Armillaria mellea – Honey Fungus

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Armillaria mellea – Honey Fungus

Phylum: Basidiomycota

Class: Agaricomycetes – Order: Agaricales – Family: Physalacriaceae

  1. Season:  Late summer – early winter
  2.  Cap 5-15cm, Stem 6-12cm x10-20mm.
  3. Habitat:  Densely clustered on living and dead trees
  4. Status: unknown
  5. BioData:


Location:   Wicklow ,Devils Glen

Note: Found under Beech nurse log fallen over the river .

Wildlife relationships:  found in damp woodland often with sphagnum moss.


I photographed this mushroom in the Devils glen on the most beautiful Beech nurse log. It was surrounded by up 7 other species of fungi. A mist of fresh spray from the Devil’s Glen waterfall travelled through the air and the the large nurse beech log traversing the river supported so much rich wildlife and mycelium and mycorrhizal networks. Moss was the bed in which these species were all cushioned in.

The habitat was soo specific for all these fungi , no disturbance, full light, constant water exposure in the air, and dense moss cover on nurse log of beech surrounded by other fungi allowed to decay slowly.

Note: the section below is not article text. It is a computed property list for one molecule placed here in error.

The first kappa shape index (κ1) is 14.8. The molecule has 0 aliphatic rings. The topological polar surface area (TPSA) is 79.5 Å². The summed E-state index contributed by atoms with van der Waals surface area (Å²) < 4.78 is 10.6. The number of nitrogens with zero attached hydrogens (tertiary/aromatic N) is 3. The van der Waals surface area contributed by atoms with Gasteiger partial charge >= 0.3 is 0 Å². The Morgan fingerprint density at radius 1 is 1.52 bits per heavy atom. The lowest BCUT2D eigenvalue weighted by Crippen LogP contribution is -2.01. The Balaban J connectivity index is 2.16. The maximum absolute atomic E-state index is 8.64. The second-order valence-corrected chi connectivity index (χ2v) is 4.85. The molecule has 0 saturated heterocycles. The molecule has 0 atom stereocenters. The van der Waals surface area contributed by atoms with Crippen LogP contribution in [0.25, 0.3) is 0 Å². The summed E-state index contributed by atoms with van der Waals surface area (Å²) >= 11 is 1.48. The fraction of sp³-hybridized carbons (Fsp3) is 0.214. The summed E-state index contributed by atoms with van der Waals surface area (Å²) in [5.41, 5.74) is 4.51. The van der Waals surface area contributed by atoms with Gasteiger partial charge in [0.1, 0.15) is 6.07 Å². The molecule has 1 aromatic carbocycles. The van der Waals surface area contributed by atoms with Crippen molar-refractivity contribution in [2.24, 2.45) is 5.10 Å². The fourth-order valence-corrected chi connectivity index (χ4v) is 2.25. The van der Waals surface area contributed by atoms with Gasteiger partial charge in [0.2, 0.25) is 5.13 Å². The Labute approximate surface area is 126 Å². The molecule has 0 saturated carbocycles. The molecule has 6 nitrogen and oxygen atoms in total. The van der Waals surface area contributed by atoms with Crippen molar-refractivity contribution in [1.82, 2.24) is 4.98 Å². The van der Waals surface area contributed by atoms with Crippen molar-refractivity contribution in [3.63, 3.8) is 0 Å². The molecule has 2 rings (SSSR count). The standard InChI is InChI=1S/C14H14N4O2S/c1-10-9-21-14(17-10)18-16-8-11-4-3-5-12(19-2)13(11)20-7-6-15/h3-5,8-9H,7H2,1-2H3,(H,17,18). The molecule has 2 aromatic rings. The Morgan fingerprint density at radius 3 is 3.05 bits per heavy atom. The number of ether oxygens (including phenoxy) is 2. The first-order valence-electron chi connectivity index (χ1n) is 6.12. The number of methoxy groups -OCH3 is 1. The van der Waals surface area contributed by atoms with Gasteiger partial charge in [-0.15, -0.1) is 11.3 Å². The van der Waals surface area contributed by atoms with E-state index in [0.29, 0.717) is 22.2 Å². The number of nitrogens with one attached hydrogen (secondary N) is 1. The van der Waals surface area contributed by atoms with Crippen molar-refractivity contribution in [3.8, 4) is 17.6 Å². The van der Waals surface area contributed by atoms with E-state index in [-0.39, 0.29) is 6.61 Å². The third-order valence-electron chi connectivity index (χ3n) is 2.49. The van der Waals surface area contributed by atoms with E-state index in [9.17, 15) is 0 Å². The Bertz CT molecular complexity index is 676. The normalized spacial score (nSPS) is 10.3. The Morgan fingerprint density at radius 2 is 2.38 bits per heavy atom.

Some individual Armillaria ostoyae, a species of fungus that is widely distributed in coniferous forests of the northwestern, interior south-western, north-central, and north-eastern U.S.A. (Hanna et al. 2007), may be the largest living organisms yet documented–at least as measured in hectares. The above-ground spore-producing portions of many species of fungi are referred to as “mushrooms”. However, these same fungi also have an extensive, expanding, mostly underground network of threadlike structures, or hyphae (collectively known as mycelia), which serve to locate, break down, and absorb food. In 1992, Myron Smith and colleagues published a paper in which they reported on their work with a mushroom-producing fungus known as Armillaria bulbosa (now known as A. gallica) in the Upper Peninsula of Michigan (U.S.A.). Smith et al. used mating experiments and genetic analysis to distinguish and map distinct clones over a large area and found one clone that had spread over 15 hectares (37 acres), a truly “humongous fungus” as it became known in the popular press (see account at Tom Volk’s Fungi). Subsequently, at least two clones of the related species Armillaria ostoyae were found that appear to be even larger: a 600 hectare (nearly 1500 acre) clone in southwestern Washington State (U.S.A.) and a 965 hectare (nearly 2400 acre) clone in the Blue Mountains of northeastern Oregon (U.S.A.) (Ferguson et al. 2002). Not surprisingly, such large clones are believed to be very old as well as large, probably thousands of years old.

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